When extra X chromosome won't stay silent, rogue RNA may be to blame
Each baby girl starts out with two X chromosomes, but to be healthy she only needs the genes from one. The extra X chromosome gets trussed up and shut down in the earliest stages of development.
But researchers studying human embryonic stem cells growing in the lab have found that sometimes stem cells re-activate their second X. The reactivated X expresses extra genes, and this may foul up experiments and scuttle potential therapies.
Now researchers from the Paris Diderot University and the University of Connecticut have discovered a marker, and potentially a mechanism, for how the extra X reactivates – and they hope to develop a way to prevent it.
The research is reported in the journal Cell Stem Cell.
Chromosomes house a cell's DNA. They're made of chromatin, long necklaces of protein beads called histones with strands of DNA coiled around them. If a particular strand of DNA coils loosely, the cell's machinery can get at it and express the genes that DNA encodes. But if the DNA coils tightly, its genes stay silent.
On the X chromosome, regions of silenced DNA are coated by a long, non-coding RNA called XIST. RNA is an important part of the gene-expression machine in the cell, but XIST RNA doesn't seem to code information for genes and proteins. Instead it silences them, by latching on to DNA in the extra X chromosome and coating it.
In normal development – at least in mice – once the extra X chromosome is silenced by XIST, it stays silenced. Mouse embryonic stem cells never reactivate their second X. Researchers were mystified as to why human embryonic stem cells sometimes do.
The team of researchers led by Claire Rougeulle at Paris Diderot University used a new technique to examine X chromosome activity in single cells. They found that when the X chromosome is reactivated, a new long, non-coding RNA appears on it. They called this new RNA XACT. It's not clear what role XACT plays in reactivating the extra X chromosome, but XACT appears all over regions of the reactivated X chromosome that start expressing genes. And wherever XACT appears, XIST erodes.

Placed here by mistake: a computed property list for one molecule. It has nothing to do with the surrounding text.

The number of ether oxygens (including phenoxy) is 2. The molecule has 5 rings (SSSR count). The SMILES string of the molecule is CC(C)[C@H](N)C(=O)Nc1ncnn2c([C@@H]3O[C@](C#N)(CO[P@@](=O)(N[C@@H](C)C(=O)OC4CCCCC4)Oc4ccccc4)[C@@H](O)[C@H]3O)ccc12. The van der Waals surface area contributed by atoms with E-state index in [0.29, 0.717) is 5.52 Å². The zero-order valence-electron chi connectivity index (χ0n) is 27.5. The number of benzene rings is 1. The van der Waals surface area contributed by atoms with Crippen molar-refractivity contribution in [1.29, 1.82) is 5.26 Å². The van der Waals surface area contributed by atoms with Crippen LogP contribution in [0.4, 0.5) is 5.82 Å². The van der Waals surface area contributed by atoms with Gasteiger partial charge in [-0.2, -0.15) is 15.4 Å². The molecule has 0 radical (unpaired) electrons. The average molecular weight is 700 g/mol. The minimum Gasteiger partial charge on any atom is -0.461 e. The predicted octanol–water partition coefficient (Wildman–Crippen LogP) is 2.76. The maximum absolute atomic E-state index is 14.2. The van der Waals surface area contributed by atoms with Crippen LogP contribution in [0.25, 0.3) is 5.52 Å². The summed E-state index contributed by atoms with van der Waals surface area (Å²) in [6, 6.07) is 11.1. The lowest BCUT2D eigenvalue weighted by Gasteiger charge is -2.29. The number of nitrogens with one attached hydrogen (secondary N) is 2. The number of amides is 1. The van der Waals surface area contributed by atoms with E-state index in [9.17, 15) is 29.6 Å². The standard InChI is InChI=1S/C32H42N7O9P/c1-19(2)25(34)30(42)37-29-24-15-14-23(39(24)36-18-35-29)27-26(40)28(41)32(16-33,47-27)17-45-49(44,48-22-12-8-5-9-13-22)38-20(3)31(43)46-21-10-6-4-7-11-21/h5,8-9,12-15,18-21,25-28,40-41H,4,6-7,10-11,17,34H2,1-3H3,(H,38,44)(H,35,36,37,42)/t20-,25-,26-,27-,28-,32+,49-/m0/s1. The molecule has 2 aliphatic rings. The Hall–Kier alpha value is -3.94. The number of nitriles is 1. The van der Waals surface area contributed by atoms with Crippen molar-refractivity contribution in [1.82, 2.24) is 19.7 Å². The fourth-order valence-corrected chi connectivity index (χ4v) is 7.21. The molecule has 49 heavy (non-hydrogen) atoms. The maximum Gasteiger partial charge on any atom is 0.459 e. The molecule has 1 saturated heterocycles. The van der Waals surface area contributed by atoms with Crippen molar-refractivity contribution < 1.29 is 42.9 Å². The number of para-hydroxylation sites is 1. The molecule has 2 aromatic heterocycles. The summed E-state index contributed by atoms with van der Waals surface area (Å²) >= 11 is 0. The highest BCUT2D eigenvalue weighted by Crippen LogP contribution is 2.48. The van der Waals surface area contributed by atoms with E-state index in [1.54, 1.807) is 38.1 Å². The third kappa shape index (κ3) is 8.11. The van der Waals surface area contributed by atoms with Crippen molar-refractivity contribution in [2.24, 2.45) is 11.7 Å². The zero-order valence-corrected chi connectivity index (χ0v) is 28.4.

Rougeulle and her team worked closely with UConn's stem cell core to capture human embryonic stem cells at a sufficiently early stage of development to do these studies. UConn scientists were also involved in the analysis of the data from genomics experiments needed to discover and characterize XACT.
The researchers aren't sure whether the XACT/XIST dynamic they are seeing in human embryonic stem cells is the true dynamic that occurs in human cells, or whether those human embryonic stem cells that reactivate their extra X have a problem.
"This study tells us that we need to purify human embryonic stem cells in an even earlier stage of development, before XACT competes with XIST, and even before XIST begins to silence one of the X chromosomes," says Marc Lalande, professor and chairman of the Department of Genetics and Genome Sciences at UConn Health, and a co-author of the study. "Catching such a 'ground' or 'naïve' state of human embryonic stem cells is what we will continue to work on with Dr. Rougeulle."
Researchers have already observed that in very young human embryos, XIST accumulates around every X chromosome, whether the embryo is male or female. Rougeulle, Lalande, and the rest of their team would like to test whether XACT is expressed at this early stage, too. They suspect it may play a role in preventing XIST from permanently silencing X chromosomes in early human development.